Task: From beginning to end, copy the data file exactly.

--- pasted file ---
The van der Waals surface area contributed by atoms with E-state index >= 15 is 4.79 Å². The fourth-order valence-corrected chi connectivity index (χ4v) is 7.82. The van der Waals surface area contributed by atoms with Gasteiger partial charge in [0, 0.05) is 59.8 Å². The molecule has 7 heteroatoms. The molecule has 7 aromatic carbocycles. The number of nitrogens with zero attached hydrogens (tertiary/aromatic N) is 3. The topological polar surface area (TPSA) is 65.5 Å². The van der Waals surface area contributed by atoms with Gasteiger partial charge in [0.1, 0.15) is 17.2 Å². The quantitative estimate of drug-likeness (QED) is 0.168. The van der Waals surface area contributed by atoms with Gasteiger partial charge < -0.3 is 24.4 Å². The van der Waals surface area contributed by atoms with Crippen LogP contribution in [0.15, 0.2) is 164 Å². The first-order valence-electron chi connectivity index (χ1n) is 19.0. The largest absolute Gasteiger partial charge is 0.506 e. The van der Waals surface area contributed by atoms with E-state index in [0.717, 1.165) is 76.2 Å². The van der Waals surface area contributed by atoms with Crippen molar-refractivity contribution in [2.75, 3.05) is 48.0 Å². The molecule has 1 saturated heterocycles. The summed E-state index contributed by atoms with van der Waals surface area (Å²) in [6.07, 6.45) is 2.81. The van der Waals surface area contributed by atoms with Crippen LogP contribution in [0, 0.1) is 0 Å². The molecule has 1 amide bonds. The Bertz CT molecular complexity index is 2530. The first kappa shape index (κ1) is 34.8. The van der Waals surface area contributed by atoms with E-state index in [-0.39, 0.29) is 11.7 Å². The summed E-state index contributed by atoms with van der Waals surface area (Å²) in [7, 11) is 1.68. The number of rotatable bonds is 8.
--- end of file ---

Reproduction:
The van der Waals surface area contributed by atoms with E-state index >= 15 is 4.79 Å². The fourth-order valence-corrected chi connectivity index (χ4v) is 7.82. The van der Waals surface area contributed by atoms with Gasteiger partial charge in [0, 0.05) is 59.8 Å². The molecule has 7 heteroatoms. The molecule has 7 aromatic carbocycles. The number of nitrogens with zero attached hydrogens (tertiary/aromatic N) is 3. The topological polar surface area (TPSA) is 65.5 Å². The van der Waals surface area contributed by atoms with Gasteiger partial charge in [0.1, 0.15) is 17.2 Å². The quantitative estimate of drug-likeness (QED) is 0.168. The van der Waals surface area contributed by atoms with Gasteiger partial charge < -0.3 is 24.4 Å². The van der Waals surface area contributed by atoms with Crippen LogP contribution in [0.15, 0.2) is 164 Å². The first-order valence-electron chi connectivity index (χ1n) is 19.0. The largest absolute Gasteiger partial charge is 0.506 e. The van der Waals surface area contributed by atoms with E-state index in [0.717, 1.165) is 76.2 Å². The van der Waals surface area contributed by atoms with Crippen molar-refractivity contribution in [2.75, 3.05) is 48.0 Å². The molecule has 1 saturated heterocycles. The summed E-state index contributed by atoms with van der Waals surface area (Å²) in [6.07, 6.45) is 2.81. The van der Waals surface area contributed by atoms with Crippen LogP contribution in [0, 0.1) is 0 Å². The molecule has 1 amide bonds. The Bertz CT molecular complexity index is 2530. The first kappa shape index (κ1) is 34.8. The van der Waals surface area contributed by atoms with E-state index in [-0.39, 0.29) is 11.7 Å². The summed E-state index contributed by atoms with van der Waals surface area (Å²) in [7, 11) is 1.68. The number of rotatable bonds is 8.